Ryan Giggs: The ultimate team man but not the greatest
He may be a little greyer and a yard slower but Giggs is still absolute class
"His contribution to Manchester United is obvious and overwhelming in equal amounts. Originally an out-and-out lightning quick winger winger, he has since learnt to adapt to an offensive playmaking role within the side, blending skill, movement and experience with football intelligence."
Ryan Giggs has been around longer than the Premier League and won just about every club honour up for grabs. But where does he rank alongside the greatest United legends and where was the one area he let others down, asks Paul Moon.
Ryan Joseph Giggs OBE (born 29 November 1973) is the most decorated player in English football history and a credit to the game. His incredible haul of 32 winners' medals include 11 Premier League wins and two Champions League titles, quite remarkable achievements. But where does he rank in the Manchester United hall of fame?
On the January 31 2011 he was named Manchester United's greatest ever player by a worldwide poll conducted by United's official magazine and website. Without wishing to sound churlish or attempting to devalue his marvellous achievements, the award sits somewhere between the sentimental and frivolous, as was his BBC Sports Personality of the Year award in 2009 by the way.
The reality is that the winner of the 'greatest player ever' category must surely rest between Sir Bobby Charlton, Eric Cantona, George Best and Denis Law. And that's without nominating Cristiano Ronaldo or Bryan Robson. That said, Giggs is the best 'clubman' United has ever had and some distance ahead of Gary Neville, Paul Scholes and Roy Keane.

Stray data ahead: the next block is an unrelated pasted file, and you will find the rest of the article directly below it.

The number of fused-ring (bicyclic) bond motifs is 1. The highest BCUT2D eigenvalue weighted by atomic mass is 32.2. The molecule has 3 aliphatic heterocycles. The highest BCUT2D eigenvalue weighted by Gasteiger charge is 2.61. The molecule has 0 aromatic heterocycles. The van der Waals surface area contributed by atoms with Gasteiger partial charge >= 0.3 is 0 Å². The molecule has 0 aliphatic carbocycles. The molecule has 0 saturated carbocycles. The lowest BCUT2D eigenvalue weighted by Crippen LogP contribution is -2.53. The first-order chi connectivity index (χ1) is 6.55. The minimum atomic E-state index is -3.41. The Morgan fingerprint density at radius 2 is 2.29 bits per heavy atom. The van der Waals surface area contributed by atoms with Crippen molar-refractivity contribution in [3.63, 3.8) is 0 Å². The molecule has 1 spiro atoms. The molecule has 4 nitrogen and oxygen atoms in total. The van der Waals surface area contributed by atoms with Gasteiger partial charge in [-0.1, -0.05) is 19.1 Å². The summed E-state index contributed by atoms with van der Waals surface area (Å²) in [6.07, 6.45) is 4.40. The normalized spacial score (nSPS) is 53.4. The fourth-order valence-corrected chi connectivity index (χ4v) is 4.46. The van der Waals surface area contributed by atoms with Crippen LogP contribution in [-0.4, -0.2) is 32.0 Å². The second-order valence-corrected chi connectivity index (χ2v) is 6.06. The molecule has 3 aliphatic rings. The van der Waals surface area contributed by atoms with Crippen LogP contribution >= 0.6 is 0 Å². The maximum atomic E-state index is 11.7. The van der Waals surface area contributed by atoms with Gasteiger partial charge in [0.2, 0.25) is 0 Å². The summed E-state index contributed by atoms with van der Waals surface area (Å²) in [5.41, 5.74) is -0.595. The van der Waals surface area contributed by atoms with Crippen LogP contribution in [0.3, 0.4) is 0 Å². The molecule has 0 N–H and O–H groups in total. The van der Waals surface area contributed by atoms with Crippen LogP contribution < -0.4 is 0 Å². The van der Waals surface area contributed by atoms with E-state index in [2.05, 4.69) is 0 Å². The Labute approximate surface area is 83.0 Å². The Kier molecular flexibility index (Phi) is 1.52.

His contribution to Manchester United is obvious and overwhelming in equal amounts. Originally an out-and-out lightning quick winger winger, he has since learnt to adapt to an offensive playmaking role within the side, blending skill, movement and experience with football intelligence. His final ball has improved year on year and he has that unique ability to affect games and make a difference. One has also to pay homage the remarkable levels of fitness he still shows; let's not forget he's closer to his 40th birthday than his 30th.
The way he conducts himself on and off the pitch is similarly impeccable and in 20-years of playing football for his club he has never been sent off. In the days of over-zealous refereeing, that's no mean achievement.
It will surprise some that he actually signed on for archrivals Manchester City as a youth in 1985-87 but since then has spent his entire senior career at Manchester United where he holds the club record for competitive appearances and the club record for team trophies won by a player. Devout loyalty to a club is commendable and should be applauded but is it possible he would have become an even better player had he transferred abroad?
He is a player who clearly looks after himself but paradoxically this approach has produced the one stain on his career to date! It is something of a disappointment that he has not always shown the necessary resolve to play regularly for his country. Since 1990 he has too often missed international commitments through alleged injuries, only to somehow recover in time for his next club fixture. In his long career he has averaged just three games per year, playing a total of 64 games for Wales. Of course Wales have never been involved in a major tournament during that period but still; he's missed far too many games.
I'm sure one day he will manage Wales and inherit a similar set of circumstances. I'm sure he'll find that just as frustrating as the likes of John Toshack and Mark Hughes did as regards him.
The pace has gone a little and those marauding runs down the wing are few and far between these days but his influence within this youngish United side is there for all to see. United may yet win the league title, the FA Cup and the Champions League, just like they did back in 1999. No-one would begrudge Giggs a second treble of that nature...
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